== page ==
12 LGBTQ Women Who’ve Made History at the Polls

From Tammy Baldwin to Danica Roem, these elected officials have made major strides for queer women in American politics.

Above: Out Kansas Rep. Sharice Davids.

With Women’s History Month here—and the 2020 presidential election on the horizon—NewNowNext has compiled a list of 12 LGBTQ women who’ve made history at the polls. From Wisconsin Sen. Tammy Baldwin to Virginia state legislator Danica Roem, these trailblazing elected officials are reminding us once and for all that females are strong as hell.

  1. Christine Quinn

    Cindy Ord/Getty Images for National Institute for Reproductive Health

    The New York City politician became America’s first openly gay city council speaker all the way back in 2006, when she was elected into office in the Big Apple. Quinn left her post on the NYC Council in 2013 and ran unsuccessfully for mayor; now, she is the president and CEO of the NYC nonprofit WIN, which provides shelter and supportive housing to New Yorkers in need.

  2. Tammy Baldwin

    Michael Brochstein / Echoes Wire/Barcroft Media via Getty Images

    The Wisconsin senator first shattered glass ceilings in 1998, when she became the first openly LGBTQ person (and out lesbian) elected to Congress, and again in 2012, when she became America’s first openly gay senator. Since then, she’s gone on to win her bid for re-election in the November 2018 midterm elections, with endorsements from groups like HRC and the LGBTQ Victory Fund.

  3. Maura Healey

    John Tlumacki/The Boston Globe via Getty Images

    In 2014, Healey broke ground for state attorney generals, becoming the nation’s first openly LGBTQ person elected to an attorney general role in her home state of Massachusetts. She continued her roll in 2018, winning her bid for re-election.

  4. Kate Brown

    Shannon Finney/Getty Images

    The Oregon governor became the America’s first openly bisexual governor in 2015, when she ascended into the role. She won an election for the spot in her own right in 2016, and emerged victorious in her bid for re-election in 2018, too. (Gov. Jared Polis of Colorado, who is also openly LGBTQ, joined Brown as the nation’s second out governor in that same election cycle.)

  5. Andrea Jenkins

    Dia Dipasupil/Getty Images for New York Magazine

    Jenkins, a Minneapolis city council member, became the country’s first Black transgender elected official when she won her historic race in 2017. Prior to that, the activist and writer spent more than a decade working as the curator at the University of Minnesota’s Transgender Oral History Project.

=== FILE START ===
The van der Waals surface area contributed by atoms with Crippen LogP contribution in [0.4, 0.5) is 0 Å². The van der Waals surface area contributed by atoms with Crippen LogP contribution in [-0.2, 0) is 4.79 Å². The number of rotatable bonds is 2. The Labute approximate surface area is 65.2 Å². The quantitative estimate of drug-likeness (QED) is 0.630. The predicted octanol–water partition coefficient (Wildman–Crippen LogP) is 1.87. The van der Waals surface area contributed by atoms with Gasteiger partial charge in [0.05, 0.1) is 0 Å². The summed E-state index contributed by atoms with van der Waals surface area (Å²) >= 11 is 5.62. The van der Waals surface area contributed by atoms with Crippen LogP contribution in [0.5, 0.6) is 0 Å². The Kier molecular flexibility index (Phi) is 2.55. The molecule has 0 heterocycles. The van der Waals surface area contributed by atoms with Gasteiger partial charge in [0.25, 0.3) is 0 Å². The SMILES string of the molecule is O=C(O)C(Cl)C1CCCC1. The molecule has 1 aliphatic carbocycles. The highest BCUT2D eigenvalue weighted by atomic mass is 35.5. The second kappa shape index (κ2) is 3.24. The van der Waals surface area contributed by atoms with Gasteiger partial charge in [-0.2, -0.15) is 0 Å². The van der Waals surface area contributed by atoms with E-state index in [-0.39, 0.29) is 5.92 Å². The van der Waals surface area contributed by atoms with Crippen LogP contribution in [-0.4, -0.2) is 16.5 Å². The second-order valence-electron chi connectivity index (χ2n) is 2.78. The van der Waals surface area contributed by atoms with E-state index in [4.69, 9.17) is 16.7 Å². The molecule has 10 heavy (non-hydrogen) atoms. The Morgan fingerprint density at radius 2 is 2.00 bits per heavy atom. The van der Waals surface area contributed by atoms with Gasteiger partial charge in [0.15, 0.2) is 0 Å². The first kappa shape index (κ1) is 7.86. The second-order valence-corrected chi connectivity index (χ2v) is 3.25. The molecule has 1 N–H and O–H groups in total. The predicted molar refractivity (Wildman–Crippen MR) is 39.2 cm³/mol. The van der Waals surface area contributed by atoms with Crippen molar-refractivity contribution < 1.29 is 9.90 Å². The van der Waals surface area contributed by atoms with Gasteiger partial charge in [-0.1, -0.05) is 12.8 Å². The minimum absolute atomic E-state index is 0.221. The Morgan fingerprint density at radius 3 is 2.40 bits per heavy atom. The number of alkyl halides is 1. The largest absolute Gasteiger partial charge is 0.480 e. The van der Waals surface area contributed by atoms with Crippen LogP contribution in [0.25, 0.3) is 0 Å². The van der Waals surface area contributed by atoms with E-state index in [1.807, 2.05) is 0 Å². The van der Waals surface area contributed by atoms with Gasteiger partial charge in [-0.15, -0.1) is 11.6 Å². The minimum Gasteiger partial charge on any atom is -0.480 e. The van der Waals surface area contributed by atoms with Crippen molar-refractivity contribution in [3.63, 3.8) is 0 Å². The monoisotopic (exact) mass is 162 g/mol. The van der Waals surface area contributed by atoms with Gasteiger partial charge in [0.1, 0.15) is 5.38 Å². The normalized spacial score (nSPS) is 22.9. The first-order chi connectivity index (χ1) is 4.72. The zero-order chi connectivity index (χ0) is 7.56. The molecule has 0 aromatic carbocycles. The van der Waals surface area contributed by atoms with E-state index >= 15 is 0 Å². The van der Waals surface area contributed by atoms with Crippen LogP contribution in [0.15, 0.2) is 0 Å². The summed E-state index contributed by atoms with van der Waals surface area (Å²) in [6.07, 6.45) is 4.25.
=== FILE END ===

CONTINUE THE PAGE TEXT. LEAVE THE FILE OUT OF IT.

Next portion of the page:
6. Danica Roem

    Julia Rendleman for The Washington Post via Getty Images

    Transgender Americans nationwide rejoiced when Roem scored a seat on Virginia’s state legislature, making her the first trans person to serve as a state legislator in U.S. history. The former journalist and Virginia native received endorsements from HRC and former Vice President (/current Democratic White House hopeful) Joe Biden.

  7. Kyrsten Sinema

    Tom Williams/CQ-Roll Call, Inc via Getty Images

    The veteran Arizona politician and Democratic senator made major strides for bisexual Americans in 2018, when she became the first openly LGBTQ senator from her state, and the first out bisexual elected to the U.S. Senate. (She’s also served us many show-stopping lewks, including the ’fit she sported for her swearing-in ceremony, for which we are also grateful.)

  8. Angie Craig

    Melina Mara/The Washington Post via Getty Images

    The Minnesota Democrat and out lesbian won her bid for a seat in the House of Representatives in 2018. The former journalist also unseated a Republican incumbent in the process.

  9. Sharice Davids

    Whitney Curtis/Getty Images

    Davids, a proud lesbian and Native American woman, broke ground for the LGBTQ and Native American communities when she was elected to represent Kansas’ 3rd congressional district in the House of Representatives in 2018. The attorney, former White House fellow under President Obama, and ex-MMA fighter beat out an incumbent conservative candidate, too.

  10. Katie Hill

    Caroline Brehman/CQ Roll Call

    In 2018, Hill made history when she became the first queer women elected to Congress out of California, also beating out a Republican incumbent for the spot. (Last October, Hill resigned from her post amid an ethics scandal and a “revenge porn” incident involving her estranged ex-husband.)

  11. Lori Lightfoot

    Tom Williams/CQ-Roll Call, Inc via Getty Images

    The out politician and former federal prosecutor broke ground for queer women and Black women when she became the first Black lesbian to serve as the mayor of Chicago in April 2019. Lightfoot was sworn in later that spring, and she proudly kissed her wife, Amy Eshleman, on the podium after assuming her new post.

  12. Satya Rhodes-Conway

    Courtesy of Satya Rhodes-Conway

    The out mayor of Madison, Wisconsin, looked to Baldwin for campaign advice before winning her groundbreaking race (and unseating a Republican incumbent) last April. Prior to her win, she’d served as a member of the Madison City Council for six years.

Brooklyn-based writer and editor. Probably drinking iced coffee or getting tattooed.
@_sammanzella